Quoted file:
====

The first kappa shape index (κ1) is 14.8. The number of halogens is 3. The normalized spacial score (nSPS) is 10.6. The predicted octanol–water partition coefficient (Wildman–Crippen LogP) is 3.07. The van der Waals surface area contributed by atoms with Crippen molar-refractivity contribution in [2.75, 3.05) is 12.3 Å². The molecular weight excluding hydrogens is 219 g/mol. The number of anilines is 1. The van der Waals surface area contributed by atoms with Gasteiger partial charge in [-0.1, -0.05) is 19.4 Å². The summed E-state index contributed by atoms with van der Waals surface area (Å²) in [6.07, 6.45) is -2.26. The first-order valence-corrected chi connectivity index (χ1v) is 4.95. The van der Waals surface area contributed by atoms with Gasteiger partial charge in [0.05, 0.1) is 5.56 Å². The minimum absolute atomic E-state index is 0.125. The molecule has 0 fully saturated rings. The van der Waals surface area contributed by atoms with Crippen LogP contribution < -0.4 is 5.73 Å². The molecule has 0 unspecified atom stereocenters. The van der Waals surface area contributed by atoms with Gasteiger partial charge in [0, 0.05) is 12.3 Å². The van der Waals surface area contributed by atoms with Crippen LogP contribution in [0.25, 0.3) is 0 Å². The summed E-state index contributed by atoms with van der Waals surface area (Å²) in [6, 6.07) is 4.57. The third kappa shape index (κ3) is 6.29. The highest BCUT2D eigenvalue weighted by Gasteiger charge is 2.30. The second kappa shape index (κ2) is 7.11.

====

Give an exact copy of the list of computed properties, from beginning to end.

The first kappa shape index (κ1) is 14.8. The number of halogens is 3. The normalized spacial score (nSPS) is 10.6. The predicted octanol–water partition coefficient (Wildman–Crippen LogP) is 3.07. The van der Waals surface area contributed by atoms with Crippen molar-refractivity contribution in [2.75, 3.05) is 12.3 Å². The molecular weight excluding hydrogens is 219 g/mol. The number of anilines is 1. The van der Waals surface area contributed by atoms with Gasteiger partial charge in [-0.1, -0.05) is 19.4 Å². The summed E-state index contributed by atoms with van der Waals surface area (Å²) in [6.07, 6.45) is -2.26. The first-order valence-corrected chi connectivity index (χ1v) is 4.95. The van der Waals surface area contributed by atoms with Gasteiger partial charge in [0.05, 0.1) is 5.56 Å². The minimum absolute atomic E-state index is 0.125. The molecule has 0 fully saturated rings. The van der Waals surface area contributed by atoms with Crippen LogP contribution < -0.4 is 5.73 Å². The molecule has 0 unspecified atom stereocenters. The van der Waals surface area contributed by atoms with Gasteiger partial charge in [0, 0.05) is 12.3 Å². The van der Waals surface area contributed by atoms with Crippen LogP contribution in [0.25, 0.3) is 0 Å². The summed E-state index contributed by atoms with van der Waals surface area (Å²) in [6, 6.07) is 4.57. The third kappa shape index (κ3) is 6.29. The highest BCUT2D eigenvalue weighted by Gasteiger charge is 2.30. The second kappa shape index (κ2) is 7.11.